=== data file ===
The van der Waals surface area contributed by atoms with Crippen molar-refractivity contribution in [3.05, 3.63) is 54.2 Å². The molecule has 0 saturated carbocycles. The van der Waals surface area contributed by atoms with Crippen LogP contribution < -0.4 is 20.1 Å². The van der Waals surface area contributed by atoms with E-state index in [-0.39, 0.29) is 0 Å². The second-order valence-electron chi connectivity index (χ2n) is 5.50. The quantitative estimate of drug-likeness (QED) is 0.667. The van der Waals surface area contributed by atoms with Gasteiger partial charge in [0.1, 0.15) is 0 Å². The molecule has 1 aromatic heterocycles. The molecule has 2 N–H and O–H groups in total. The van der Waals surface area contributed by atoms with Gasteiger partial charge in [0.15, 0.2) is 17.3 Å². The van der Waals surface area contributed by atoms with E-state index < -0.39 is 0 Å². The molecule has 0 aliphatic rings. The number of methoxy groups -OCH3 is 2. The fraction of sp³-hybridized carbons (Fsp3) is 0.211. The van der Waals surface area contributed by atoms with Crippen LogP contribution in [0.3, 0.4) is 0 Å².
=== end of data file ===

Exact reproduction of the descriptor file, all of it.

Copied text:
The van der Waals surface area contributed by atoms with Crippen molar-refractivity contribution in [3.05, 3.63) is 54.2 Å². The molecule has 0 saturated carbocycles. The van der Waals surface area contributed by atoms with Crippen LogP contribution < -0.4 is 20.1 Å². The van der Waals surface area contributed by atoms with E-state index in [-0.39, 0.29) is 0 Å². The second-order valence-electron chi connectivity index (χ2n) is 5.50. The quantitative estimate of drug-likeness (QED) is 0.667. The van der Waals surface area contributed by atoms with Gasteiger partial charge in [0.1, 0.15) is 0 Å². The molecule has 1 aromatic heterocycles. The molecule has 2 N–H and O–H groups in total. The van der Waals surface area contributed by atoms with Gasteiger partial charge in [0.15, 0.2) is 17.3 Å². The van der Waals surface area contributed by atoms with E-state index < -0.39 is 0 Å². The molecule has 0 aliphatic rings. The number of methoxy groups -OCH3 is 2. The fraction of sp³-hybridized carbons (Fsp3) is 0.211. The van der Waals surface area contributed by atoms with Crippen LogP contribution in [0.3, 0.4) is 0 Å².